By now, many consumers know to automatically delete suspicious emails or social media messages requesting wire transfers from Nigerian princes or scammers posing as long-lost relatives.
Even so, people have lost millions of dollars to fraudsters via wire transfer scams. If you’ve fallen victim to a wire transfer scam involving Western Union, you might want to pay attention to this news.
Consumers now can file claims to recoup money lost when scammers told them to pay via Western Union’s money transfer system, as part of a $586 million federal settlement with the company that was announced this week.
The deadline to file claims with the U.S. Department of Justice is Feb. 12, 2018. The settlement applies to scams executed through Western Union between Jan. 1, 2004, and Jan. 19, 2017.
“American consumers lost money while Western Union looked the other way,” Federal Trade Commission (FTC) Acting Chairman Maureen K. Ohlhausen said this week in a press release. “We’re pleased to start the process that will get that money back into consumers’ rightful hands.”
The settlement stemmed from a January 2017 complaint against the company by the FTC, which said that lax security policies have made the popular money transfer service a way for scammers to defraud consumers.
The case was investigated with the assistance of the Department of Justice, the Postal Inspection Service, the FBI and several local law enforcement agencies.
“Returning forfeited funds to these victims and other victims of crime is one of the department’s highest priorities,” Acting Assistant Attorney General Kenneth A. Blanco, of the Justice Department’s Criminal Division, said in a Nov. 13 statement.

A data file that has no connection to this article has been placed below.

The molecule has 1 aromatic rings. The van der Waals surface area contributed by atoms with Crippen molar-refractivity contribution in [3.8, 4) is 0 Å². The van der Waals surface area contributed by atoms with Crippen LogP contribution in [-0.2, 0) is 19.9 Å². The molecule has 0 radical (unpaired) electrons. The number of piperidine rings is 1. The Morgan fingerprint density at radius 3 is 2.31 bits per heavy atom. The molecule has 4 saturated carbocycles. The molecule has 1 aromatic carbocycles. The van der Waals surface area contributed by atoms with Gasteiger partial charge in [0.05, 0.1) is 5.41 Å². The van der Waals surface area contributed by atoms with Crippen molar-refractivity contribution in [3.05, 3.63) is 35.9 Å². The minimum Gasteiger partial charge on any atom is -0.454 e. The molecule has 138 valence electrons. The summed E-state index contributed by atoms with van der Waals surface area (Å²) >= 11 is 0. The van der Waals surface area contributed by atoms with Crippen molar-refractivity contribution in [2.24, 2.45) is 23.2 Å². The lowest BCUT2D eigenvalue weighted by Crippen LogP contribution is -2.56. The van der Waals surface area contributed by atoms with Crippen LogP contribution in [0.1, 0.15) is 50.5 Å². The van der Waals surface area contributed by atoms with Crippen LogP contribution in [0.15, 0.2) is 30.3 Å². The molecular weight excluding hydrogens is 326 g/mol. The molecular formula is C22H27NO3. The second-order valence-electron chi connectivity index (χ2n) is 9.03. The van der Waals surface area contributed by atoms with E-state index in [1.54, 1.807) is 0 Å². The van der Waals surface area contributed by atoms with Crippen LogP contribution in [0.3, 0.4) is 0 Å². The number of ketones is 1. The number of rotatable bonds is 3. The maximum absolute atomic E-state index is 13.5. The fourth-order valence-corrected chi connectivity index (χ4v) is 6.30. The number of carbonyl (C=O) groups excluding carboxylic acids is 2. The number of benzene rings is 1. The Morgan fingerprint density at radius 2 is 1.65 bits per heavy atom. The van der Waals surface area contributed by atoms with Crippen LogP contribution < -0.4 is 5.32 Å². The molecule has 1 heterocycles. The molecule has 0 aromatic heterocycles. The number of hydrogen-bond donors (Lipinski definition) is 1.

Western Union also has agreed to implement an antifraud program and enhance its policies on federal compliance obligations.
What kinds of scams are covered?
A variety of scams may be covered by this settlement, according to the FTC, including but not limited to the following:
- Internet purchase scams: You paid for, but never received, things you bought online.
- Prize promotion scams: You were told you won a sweepstakes and would receive your winnings in exchange for payment, but you never received any prize.
- Family member scams: You sent money to someone who was pretending to be a relative in urgent need of money.
- Loan scams: You paid upfront fees for a loan, but did not get the promised funds.
- Online dating scams: You sent money to someone who created a fake profile on a dating or social networking site.
How do I submit a claim?
If you’ve already reported your losses to Western Union, the FTC or a government agency, you may receive a form in the mail from Gilardi & Co., the claims administrator hired by Justice to handle refunds. This form will include a claim ID and a PIN that you’ll need when filing your claim online at www.ftc.gov/wu.
You also can file a claim if you did not receive a form in the mail. Visit www.ftc.gov/wu and click on the link indicating that you did not receive a claim form and follow the instructions to complete your filing.
If you sent money to a scammer via Western Union, file a claim even if you don’t have any paperwork, according to the Justice Department. You may still be eligible for a refund.
You can file more than one claim, if you were a scam victim more than once.
Will I definitely get my money back?
Hard to say. Each claim will be verified by the Justice Department. If your claim is verified, the amount you get will depend on how much you lost and the total number of consumers who submit valid claims.
If verified, you’re only entitled to a refund of the actual amount you transferred through Western Union, according to the Justice Department. Other expenses, like fees or transfers sent through other companies, will not be included in your refund.
It could take up to a year to process and verify your claim. The best way to stay in the loop is to bookmark the FTC page for the Western Union settlement or westernunionremission.com and check frequently for updates.